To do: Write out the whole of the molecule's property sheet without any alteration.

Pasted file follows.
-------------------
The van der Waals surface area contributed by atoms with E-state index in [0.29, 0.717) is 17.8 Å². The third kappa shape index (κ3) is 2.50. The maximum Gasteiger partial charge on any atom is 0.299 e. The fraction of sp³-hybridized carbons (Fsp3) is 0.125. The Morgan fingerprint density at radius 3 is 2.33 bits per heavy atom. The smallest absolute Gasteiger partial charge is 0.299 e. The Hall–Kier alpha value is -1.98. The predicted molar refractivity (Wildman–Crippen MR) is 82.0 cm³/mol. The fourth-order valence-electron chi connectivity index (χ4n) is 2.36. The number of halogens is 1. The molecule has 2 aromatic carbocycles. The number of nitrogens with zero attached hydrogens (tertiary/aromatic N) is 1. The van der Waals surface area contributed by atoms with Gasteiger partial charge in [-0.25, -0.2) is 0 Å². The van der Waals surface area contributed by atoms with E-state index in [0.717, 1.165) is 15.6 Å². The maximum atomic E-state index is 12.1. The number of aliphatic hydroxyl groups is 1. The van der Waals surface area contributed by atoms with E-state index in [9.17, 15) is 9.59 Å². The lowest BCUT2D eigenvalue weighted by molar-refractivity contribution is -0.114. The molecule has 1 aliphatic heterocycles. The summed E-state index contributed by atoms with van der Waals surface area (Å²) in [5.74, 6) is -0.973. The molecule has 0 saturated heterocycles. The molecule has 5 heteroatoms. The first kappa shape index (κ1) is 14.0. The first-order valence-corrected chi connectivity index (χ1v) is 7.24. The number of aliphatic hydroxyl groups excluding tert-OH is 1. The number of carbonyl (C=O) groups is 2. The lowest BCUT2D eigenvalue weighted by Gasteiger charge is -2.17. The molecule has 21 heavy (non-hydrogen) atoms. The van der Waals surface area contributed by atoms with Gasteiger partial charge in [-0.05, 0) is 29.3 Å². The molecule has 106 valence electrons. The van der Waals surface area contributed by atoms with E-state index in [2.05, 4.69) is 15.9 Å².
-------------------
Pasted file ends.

The van der Waals surface area contributed by atoms with E-state index in [0.29, 0.717) is 17.8 Å². The third kappa shape index (κ3) is 2.50. The maximum Gasteiger partial charge on any atom is 0.299 e. The fraction of sp³-hybridized carbons (Fsp3) is 0.125. The Morgan fingerprint density at radius 3 is 2.33 bits per heavy atom. The smallest absolute Gasteiger partial charge is 0.299 e. The Hall–Kier alpha value is -1.98. The predicted molar refractivity (Wildman–Crippen MR) is 82.0 cm³/mol. The fourth-order valence-electron chi connectivity index (χ4n) is 2.36. The number of halogens is 1. The molecule has 2 aromatic carbocycles. The number of nitrogens with zero attached hydrogens (tertiary/aromatic N) is 1. The van der Waals surface area contributed by atoms with Gasteiger partial charge in [-0.25, -0.2) is 0 Å². The van der Waals surface area contributed by atoms with E-state index in [0.717, 1.165) is 15.6 Å². The maximum atomic E-state index is 12.1. The number of aliphatic hydroxyl groups is 1. The van der Waals surface area contributed by atoms with E-state index in [9.17, 15) is 9.59 Å². The lowest BCUT2D eigenvalue weighted by molar-refractivity contribution is -0.114. The molecule has 1 aliphatic heterocycles. The summed E-state index contributed by atoms with van der Waals surface area (Å²) in [5.74, 6) is -0.973. The molecule has 0 saturated heterocycles. The molecule has 5 heteroatoms. The first kappa shape index (κ1) is 14.0. The first-order valence-corrected chi connectivity index (χ1v) is 7.24. The number of aliphatic hydroxyl groups excluding tert-OH is 1. The number of carbonyl (C=O) groups is 2. The lowest BCUT2D eigenvalue weighted by Gasteiger charge is -2.17. The molecule has 21 heavy (non-hydrogen) atoms. The van der Waals surface area contributed by atoms with Gasteiger partial charge in [-0.05, 0) is 29.3 Å². The molecule has 106 valence electrons. The van der Waals surface area contributed by atoms with E-state index in [2.05, 4.69) is 15.9 Å².